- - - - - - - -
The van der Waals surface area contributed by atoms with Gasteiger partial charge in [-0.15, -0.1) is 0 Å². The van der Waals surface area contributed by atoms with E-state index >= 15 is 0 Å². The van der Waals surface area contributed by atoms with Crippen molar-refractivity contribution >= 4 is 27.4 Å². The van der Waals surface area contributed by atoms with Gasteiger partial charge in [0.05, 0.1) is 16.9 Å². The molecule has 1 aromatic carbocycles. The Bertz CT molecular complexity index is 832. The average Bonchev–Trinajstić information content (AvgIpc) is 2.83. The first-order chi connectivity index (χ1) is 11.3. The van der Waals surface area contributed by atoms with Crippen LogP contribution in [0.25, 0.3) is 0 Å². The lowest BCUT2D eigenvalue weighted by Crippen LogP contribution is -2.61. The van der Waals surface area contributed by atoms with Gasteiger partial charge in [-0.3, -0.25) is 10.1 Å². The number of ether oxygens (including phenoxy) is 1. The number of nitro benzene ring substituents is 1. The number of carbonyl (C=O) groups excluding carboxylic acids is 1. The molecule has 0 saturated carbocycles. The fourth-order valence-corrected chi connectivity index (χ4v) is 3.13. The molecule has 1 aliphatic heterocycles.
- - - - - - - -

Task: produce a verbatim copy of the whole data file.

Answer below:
The van der Waals surface area contributed by atoms with Gasteiger partial charge in [-0.15, -0.1) is 0 Å². The van der Waals surface area contributed by atoms with E-state index >= 15 is 0 Å². The van der Waals surface area contributed by atoms with Crippen molar-refractivity contribution >= 4 is 27.4 Å². The van der Waals surface area contributed by atoms with Gasteiger partial charge in [0.05, 0.1) is 16.9 Å². The molecule has 1 aromatic carbocycles. The Bertz CT molecular complexity index is 832. The average Bonchev–Trinajstić information content (AvgIpc) is 2.83. The first-order chi connectivity index (χ1) is 11.3. The van der Waals surface area contributed by atoms with Crippen LogP contribution in [0.25, 0.3) is 0 Å². The lowest BCUT2D eigenvalue weighted by Crippen LogP contribution is -2.61. The van der Waals surface area contributed by atoms with Gasteiger partial charge in [-0.3, -0.25) is 10.1 Å². The number of ether oxygens (including phenoxy) is 1. The number of nitro benzene ring substituents is 1. The number of carbonyl (C=O) groups excluding carboxylic acids is 1. The molecule has 0 saturated carbocycles. The fourth-order valence-corrected chi connectivity index (χ4v) is 3.13. The molecule has 1 aliphatic heterocycles.